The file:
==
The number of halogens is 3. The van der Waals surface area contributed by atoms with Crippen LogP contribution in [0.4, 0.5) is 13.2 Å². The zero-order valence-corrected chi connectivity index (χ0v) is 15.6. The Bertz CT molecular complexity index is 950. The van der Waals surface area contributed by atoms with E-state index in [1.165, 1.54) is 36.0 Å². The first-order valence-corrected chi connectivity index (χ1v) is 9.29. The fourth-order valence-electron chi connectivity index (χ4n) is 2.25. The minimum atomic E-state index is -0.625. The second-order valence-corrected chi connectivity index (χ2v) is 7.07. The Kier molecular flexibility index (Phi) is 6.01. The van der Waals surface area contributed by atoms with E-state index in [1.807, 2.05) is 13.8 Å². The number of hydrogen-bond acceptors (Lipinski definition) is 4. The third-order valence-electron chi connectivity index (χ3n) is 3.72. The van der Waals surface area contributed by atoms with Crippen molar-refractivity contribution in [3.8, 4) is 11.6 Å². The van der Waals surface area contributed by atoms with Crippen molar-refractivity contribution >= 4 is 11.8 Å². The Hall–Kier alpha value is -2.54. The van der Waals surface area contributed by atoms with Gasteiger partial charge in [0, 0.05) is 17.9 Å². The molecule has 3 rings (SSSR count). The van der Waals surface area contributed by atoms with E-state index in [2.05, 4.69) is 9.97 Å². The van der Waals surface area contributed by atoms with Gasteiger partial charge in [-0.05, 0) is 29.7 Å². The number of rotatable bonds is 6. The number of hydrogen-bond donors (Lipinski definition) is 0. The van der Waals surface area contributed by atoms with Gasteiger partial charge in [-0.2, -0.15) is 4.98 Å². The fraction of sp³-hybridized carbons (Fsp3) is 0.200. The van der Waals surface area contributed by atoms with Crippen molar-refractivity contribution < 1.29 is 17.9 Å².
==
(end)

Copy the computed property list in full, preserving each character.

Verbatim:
The number of halogens is 3. The van der Waals surface area contributed by atoms with Crippen LogP contribution in [0.4, 0.5) is 13.2 Å². The zero-order valence-corrected chi connectivity index (χ0v) is 15.6. The Bertz CT molecular complexity index is 950. The van der Waals surface area contributed by atoms with E-state index in [1.165, 1.54) is 36.0 Å². The first-order valence-corrected chi connectivity index (χ1v) is 9.29. The fourth-order valence-electron chi connectivity index (χ4n) is 2.25. The minimum atomic E-state index is -0.625. The second-order valence-corrected chi connectivity index (χ2v) is 7.07. The Kier molecular flexibility index (Phi) is 6.01. The van der Waals surface area contributed by atoms with E-state index in [1.807, 2.05) is 13.8 Å². The number of hydrogen-bond acceptors (Lipinski definition) is 4. The third-order valence-electron chi connectivity index (χ3n) is 3.72. The van der Waals surface area contributed by atoms with Crippen molar-refractivity contribution in [3.8, 4) is 11.6 Å². The van der Waals surface area contributed by atoms with Crippen molar-refractivity contribution >= 4 is 11.8 Å². The Hall–Kier alpha value is -2.54. The van der Waals surface area contributed by atoms with Gasteiger partial charge in [0, 0.05) is 17.9 Å². The molecule has 3 rings (SSSR count). The van der Waals surface area contributed by atoms with E-state index in [2.05, 4.69) is 9.97 Å². The van der Waals surface area contributed by atoms with Gasteiger partial charge in [-0.05, 0) is 29.7 Å². The number of rotatable bonds is 6. The number of hydrogen-bond donors (Lipinski definition) is 0. The van der Waals surface area contributed by atoms with Gasteiger partial charge in [-0.2, -0.15) is 4.98 Å². The fraction of sp³-hybridized carbons (Fsp3) is 0.200. The van der Waals surface area contributed by atoms with Crippen molar-refractivity contribution < 1.29 is 17.9 Å².